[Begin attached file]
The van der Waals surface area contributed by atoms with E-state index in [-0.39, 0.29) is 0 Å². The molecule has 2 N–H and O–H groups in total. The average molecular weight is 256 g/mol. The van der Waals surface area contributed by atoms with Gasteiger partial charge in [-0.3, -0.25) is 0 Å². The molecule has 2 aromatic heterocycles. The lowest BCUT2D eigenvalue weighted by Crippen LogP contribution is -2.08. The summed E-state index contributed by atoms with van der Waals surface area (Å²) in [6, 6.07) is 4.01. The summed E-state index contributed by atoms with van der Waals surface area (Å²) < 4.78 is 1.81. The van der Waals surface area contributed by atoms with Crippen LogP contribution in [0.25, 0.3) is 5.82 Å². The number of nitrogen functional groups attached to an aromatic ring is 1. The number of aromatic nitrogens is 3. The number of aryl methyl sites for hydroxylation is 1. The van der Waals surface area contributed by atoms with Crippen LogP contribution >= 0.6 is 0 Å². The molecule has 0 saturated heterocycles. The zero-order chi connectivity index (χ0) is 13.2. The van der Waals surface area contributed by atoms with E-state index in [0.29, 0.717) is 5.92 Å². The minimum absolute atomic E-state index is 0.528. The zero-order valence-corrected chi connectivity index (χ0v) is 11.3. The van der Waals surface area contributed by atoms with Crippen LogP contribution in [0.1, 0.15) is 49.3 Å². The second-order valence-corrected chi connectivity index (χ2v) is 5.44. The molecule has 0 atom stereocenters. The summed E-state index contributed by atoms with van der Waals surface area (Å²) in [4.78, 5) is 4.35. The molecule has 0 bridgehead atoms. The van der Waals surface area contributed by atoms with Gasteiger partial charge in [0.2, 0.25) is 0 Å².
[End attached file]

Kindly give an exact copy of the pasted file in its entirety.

The van der Waals surface area contributed by atoms with E-state index in [-0.39, 0.29) is 0 Å². The molecule has 2 N–H and O–H groups in total. The average molecular weight is 256 g/mol. The van der Waals surface area contributed by atoms with Gasteiger partial charge in [-0.3, -0.25) is 0 Å². The molecule has 2 aromatic heterocycles. The lowest BCUT2D eigenvalue weighted by Crippen LogP contribution is -2.08. The summed E-state index contributed by atoms with van der Waals surface area (Å²) in [6, 6.07) is 4.01. The summed E-state index contributed by atoms with van der Waals surface area (Å²) < 4.78 is 1.81. The van der Waals surface area contributed by atoms with Crippen LogP contribution in [0.25, 0.3) is 5.82 Å². The number of nitrogen functional groups attached to an aromatic ring is 1. The number of aromatic nitrogens is 3. The number of aryl methyl sites for hydroxylation is 1. The van der Waals surface area contributed by atoms with Crippen LogP contribution >= 0.6 is 0 Å². The molecule has 0 saturated heterocycles. The zero-order chi connectivity index (χ0) is 13.2. The van der Waals surface area contributed by atoms with E-state index in [0.29, 0.717) is 5.92 Å². The minimum absolute atomic E-state index is 0.528. The zero-order valence-corrected chi connectivity index (χ0v) is 11.3. The van der Waals surface area contributed by atoms with Crippen LogP contribution in [0.1, 0.15) is 49.3 Å². The second-order valence-corrected chi connectivity index (χ2v) is 5.44. The molecule has 0 atom stereocenters. The summed E-state index contributed by atoms with van der Waals surface area (Å²) in [4.78, 5) is 4.35. The molecule has 0 bridgehead atoms. The van der Waals surface area contributed by atoms with Gasteiger partial charge in [0.2, 0.25) is 0 Å².